So as early as 1832 he directed that the instrument should be played horizontally on the left knee, the bellows pulled by the left hand and the wind key operated with the little finger. I believe that the crinolined young lady illustrated playing this way in his "Méthode Reisner pour apprendre sans Maitre à jouer l'Accordéon" (1838) is almost certainly his daughter Louise, who was the first "accordion virtuoso". Certainly there is absolutely no doubt that the Reisners knew how to play the instrument.

<{POST_SNAPBACK}>

On the other hand, M. Pichenot, who claimed to have published his "Méthode pour l'Accordéon" six months before Reisner's work appeared, wrote that :

L'instrument se tient de la main droite, en passant le pouce dans le boucle de cuir, de manière à avoir les quatre doigts placés sur le clavier.

Il est supporté de la main gauche, dont l'index est toujours prèt à soulever la clef.


So he seems to have advocated the vertical stance, with the use of a thumb strap. However, his "Méthode" seems to be the only source to suggest that the very first French accordions may have retained this German feature. I am not aware of any other evidence for this, and plenty to contradict it.

The work is illustrated with a keyboard diagram showing an accordion with only 8 keys, a single Harmonie pourant se fermer à volonté, and a leather thumb strap pour passer le pouce de la main droite.

There seems to have been fierce competition between Pichenot and Reisner, about how to hold the instrument amongst other things - hence my comment about which end to crack eggs.

#47 JimLucas

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Posted 15 March 2005 - 04:10 AM

Meanwhile, all this wonderful history of the flutina is not appearing in the History subForum.

Oh, well! (Hard to find a smiley that shrugs, when they don't have shoulders. ;))

#48 Stephen Chambers

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Posted 15 March 2005 - 05:58 AM

Meanwhile, all this wonderful history of the flutina is not appearing in the History subForum.

Oh, well!  (Hard to find a smiley that shrugs, when they don't have shoulders. ;))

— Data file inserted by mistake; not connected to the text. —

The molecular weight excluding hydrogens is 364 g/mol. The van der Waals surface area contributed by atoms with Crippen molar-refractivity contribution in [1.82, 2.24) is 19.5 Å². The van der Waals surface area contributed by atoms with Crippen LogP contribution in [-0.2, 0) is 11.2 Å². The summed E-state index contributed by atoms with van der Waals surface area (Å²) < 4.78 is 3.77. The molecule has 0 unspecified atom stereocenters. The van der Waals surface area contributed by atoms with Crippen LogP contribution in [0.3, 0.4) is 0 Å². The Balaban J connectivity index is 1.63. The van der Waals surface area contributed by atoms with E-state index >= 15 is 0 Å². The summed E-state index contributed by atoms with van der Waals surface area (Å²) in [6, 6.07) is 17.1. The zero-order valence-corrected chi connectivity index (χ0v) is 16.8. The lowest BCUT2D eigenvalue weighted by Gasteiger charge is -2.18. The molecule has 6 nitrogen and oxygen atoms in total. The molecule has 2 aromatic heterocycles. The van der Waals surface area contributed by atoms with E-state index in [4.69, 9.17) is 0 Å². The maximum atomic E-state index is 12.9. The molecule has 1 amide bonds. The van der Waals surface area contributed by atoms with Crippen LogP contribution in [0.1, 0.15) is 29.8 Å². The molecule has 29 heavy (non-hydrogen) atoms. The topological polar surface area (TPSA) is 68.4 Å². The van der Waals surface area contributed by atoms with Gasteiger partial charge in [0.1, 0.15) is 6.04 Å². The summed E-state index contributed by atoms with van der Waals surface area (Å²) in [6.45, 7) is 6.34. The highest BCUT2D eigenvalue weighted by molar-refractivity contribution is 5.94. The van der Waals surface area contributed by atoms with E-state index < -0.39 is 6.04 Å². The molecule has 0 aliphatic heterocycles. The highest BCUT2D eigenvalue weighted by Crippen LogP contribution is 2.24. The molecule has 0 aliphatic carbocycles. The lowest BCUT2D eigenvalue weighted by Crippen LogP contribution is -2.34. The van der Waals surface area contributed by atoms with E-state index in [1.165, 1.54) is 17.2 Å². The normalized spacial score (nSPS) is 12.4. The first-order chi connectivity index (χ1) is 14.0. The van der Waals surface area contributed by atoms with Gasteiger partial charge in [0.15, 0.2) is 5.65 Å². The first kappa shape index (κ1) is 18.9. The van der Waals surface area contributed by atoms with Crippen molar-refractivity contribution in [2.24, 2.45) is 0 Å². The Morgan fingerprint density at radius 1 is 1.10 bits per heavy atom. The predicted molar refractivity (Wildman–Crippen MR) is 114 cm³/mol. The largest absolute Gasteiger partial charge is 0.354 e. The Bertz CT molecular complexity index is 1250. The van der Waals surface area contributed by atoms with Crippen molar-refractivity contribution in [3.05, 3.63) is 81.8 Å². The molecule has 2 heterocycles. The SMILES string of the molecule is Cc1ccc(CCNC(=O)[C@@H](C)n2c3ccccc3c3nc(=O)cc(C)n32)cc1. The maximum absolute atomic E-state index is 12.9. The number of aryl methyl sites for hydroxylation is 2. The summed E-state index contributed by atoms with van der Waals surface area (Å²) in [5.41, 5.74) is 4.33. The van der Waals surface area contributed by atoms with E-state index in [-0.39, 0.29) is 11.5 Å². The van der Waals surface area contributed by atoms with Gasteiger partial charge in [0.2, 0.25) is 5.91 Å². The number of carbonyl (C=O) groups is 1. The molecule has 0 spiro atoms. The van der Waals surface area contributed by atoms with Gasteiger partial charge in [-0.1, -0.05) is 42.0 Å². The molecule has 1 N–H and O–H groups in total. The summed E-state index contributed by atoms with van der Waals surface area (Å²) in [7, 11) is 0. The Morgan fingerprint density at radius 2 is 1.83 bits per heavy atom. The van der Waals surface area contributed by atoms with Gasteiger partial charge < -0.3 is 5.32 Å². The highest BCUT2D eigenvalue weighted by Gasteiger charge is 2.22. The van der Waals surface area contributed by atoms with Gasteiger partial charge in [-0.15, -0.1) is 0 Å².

<{POST_SNAPBACK}>

Bit late for a "Yellow Card" Jim ! :rolleyes:

Though I suppose I could always take it back to melodeon.net, where it started ? :P

#49 JimLucas

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Posted 15 March 2005 - 07:22 AM

Bit late for a "Yellow Card" Jim !  :rolleyes:

<{POST_SNAPBACK}>

Well, the only red-card smiley available here (:wub:) didn't seem quite appropriate to my sentiments. :ph34r: :D

#50 Stephen Chambers

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Posted 21 March 2005 - 12:35 AM

And just to show that anti-accordion sentiment is nothing new, here is a caricature of a vertically-playing accordionist by the French artist Honoré Daumier (1808-1879), from his Études Musicales, published in Le Journal Amusant, Paris, 1866.

Daumier_edit.jpg
" L'ACCORDÉON dit SOUFFLET À MUSIQUE "
" - On n'a pas encore le droit de tuer les gens qui jouent de cet instrument,
mais il faut espérer que cela viendra. "

["THE ACCORDION called MUSICAL BELLOWS"
" - You do not yet have the right to kill those who play this instrument,
but it is to be hoped that that will come. "]

Picture edited.

Edited by Stephen Chambers, 22 May 2005 - 11:33 PM.


#51 Helen

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Posted 21 March 2005 - 06:35 AM

Oh, just swell. :angry: :ph34r: <_<

#52 otsaku

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Posted 21 March 2005 - 07:12 AM

a loosely related instrument :


http://cgi.ebay.com/...7308984605&rd=1


If it wasn't for my anglo lustings I'd buy this one just for the look of it.

#53 Stephen Chambers

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Posted 21 March 2005 - 08:21 AM

Oh, just swell. :angry:  :ph34r:  <_<

<{POST_SNAPBACK}>

Helen, and that was about the flutina ! Just think what they would have said if they had got around to inventing the PA ! :rolleyes:

a loosely related instrument :

http://cgi.ebay.com/...7308984605&rd=1

If it wasn't for my anglo lustings I'd buy this one just for the look of it.

<{POST_SNAPBACK}>

I bought an almost identical one only last month, only it's green and called a "Cathedral Organ". They must be from the same factory :

CathedralOrgan2.jpg

#54 otsaku

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Posted 21 March 2005 - 10:04 AM

how are the horns placed in relation to the reeds?


When I first saw it I had a vision of old car horns being hammered when you hit a key :lol: